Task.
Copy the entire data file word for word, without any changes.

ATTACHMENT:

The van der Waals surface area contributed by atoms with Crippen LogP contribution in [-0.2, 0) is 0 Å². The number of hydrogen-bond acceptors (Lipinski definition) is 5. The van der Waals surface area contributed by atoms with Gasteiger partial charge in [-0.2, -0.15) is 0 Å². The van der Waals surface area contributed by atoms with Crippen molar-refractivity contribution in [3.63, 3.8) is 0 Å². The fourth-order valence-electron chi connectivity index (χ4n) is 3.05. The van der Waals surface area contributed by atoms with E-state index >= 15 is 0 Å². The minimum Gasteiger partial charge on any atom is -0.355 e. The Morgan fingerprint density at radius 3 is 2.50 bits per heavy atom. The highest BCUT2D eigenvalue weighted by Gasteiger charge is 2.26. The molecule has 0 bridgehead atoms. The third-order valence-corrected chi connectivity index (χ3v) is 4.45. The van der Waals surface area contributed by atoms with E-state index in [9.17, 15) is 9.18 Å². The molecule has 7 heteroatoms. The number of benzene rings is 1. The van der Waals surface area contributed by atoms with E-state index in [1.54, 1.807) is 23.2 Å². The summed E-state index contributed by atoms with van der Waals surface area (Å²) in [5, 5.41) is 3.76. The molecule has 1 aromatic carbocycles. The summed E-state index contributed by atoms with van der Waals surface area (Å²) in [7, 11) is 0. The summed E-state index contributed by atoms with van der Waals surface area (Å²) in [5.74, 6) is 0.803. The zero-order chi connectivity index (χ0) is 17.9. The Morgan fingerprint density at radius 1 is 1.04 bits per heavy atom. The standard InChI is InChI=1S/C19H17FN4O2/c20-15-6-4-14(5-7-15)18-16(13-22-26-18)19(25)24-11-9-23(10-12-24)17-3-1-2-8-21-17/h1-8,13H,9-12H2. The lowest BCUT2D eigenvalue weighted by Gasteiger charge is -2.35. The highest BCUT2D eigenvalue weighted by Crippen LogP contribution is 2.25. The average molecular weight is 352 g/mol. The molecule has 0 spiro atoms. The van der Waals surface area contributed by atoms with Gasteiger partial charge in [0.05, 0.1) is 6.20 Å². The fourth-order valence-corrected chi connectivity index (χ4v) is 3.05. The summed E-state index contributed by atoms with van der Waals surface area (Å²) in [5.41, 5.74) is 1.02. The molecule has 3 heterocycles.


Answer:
The van der Waals surface area contributed by atoms with Crippen LogP contribution in [-0.2, 0) is 0 Å². The number of hydrogen-bond acceptors (Lipinski definition) is 5. The van der Waals surface area contributed by atoms with Gasteiger partial charge in [-0.2, -0.15) is 0 Å². The van der Waals surface area contributed by atoms with Crippen molar-refractivity contribution in [3.63, 3.8) is 0 Å². The fourth-order valence-electron chi connectivity index (χ4n) is 3.05. The van der Waals surface area contributed by atoms with E-state index >= 15 is 0 Å². The minimum Gasteiger partial charge on any atom is -0.355 e. The Morgan fingerprint density at radius 3 is 2.50 bits per heavy atom. The highest BCUT2D eigenvalue weighted by Gasteiger charge is 2.26. The molecule has 0 bridgehead atoms. The third-order valence-corrected chi connectivity index (χ3v) is 4.45. The van der Waals surface area contributed by atoms with E-state index in [9.17, 15) is 9.18 Å². The molecule has 7 heteroatoms. The number of benzene rings is 1. The van der Waals surface area contributed by atoms with E-state index in [1.54, 1.807) is 23.2 Å². The summed E-state index contributed by atoms with van der Waals surface area (Å²) in [5, 5.41) is 3.76. The molecule has 1 aromatic carbocycles. The summed E-state index contributed by atoms with van der Waals surface area (Å²) in [7, 11) is 0. The summed E-state index contributed by atoms with van der Waals surface area (Å²) in [5.74, 6) is 0.803. The zero-order chi connectivity index (χ0) is 17.9. The Morgan fingerprint density at radius 1 is 1.04 bits per heavy atom. The standard InChI is InChI=1S/C19H17FN4O2/c20-15-6-4-14(5-7-15)18-16(13-22-26-18)19(25)24-11-9-23(10-12-24)17-3-1-2-8-21-17/h1-8,13H,9-12H2. The lowest BCUT2D eigenvalue weighted by Gasteiger charge is -2.35. The highest BCUT2D eigenvalue weighted by Crippen LogP contribution is 2.25. The average molecular weight is 352 g/mol. The molecule has 0 spiro atoms. The van der Waals surface area contributed by atoms with Gasteiger partial charge in [0.05, 0.1) is 6.20 Å². The fourth-order valence-corrected chi connectivity index (χ4v) is 3.05. The summed E-state index contributed by atoms with van der Waals surface area (Å²) in [5.41, 5.74) is 1.02. The molecule has 3 heterocycles.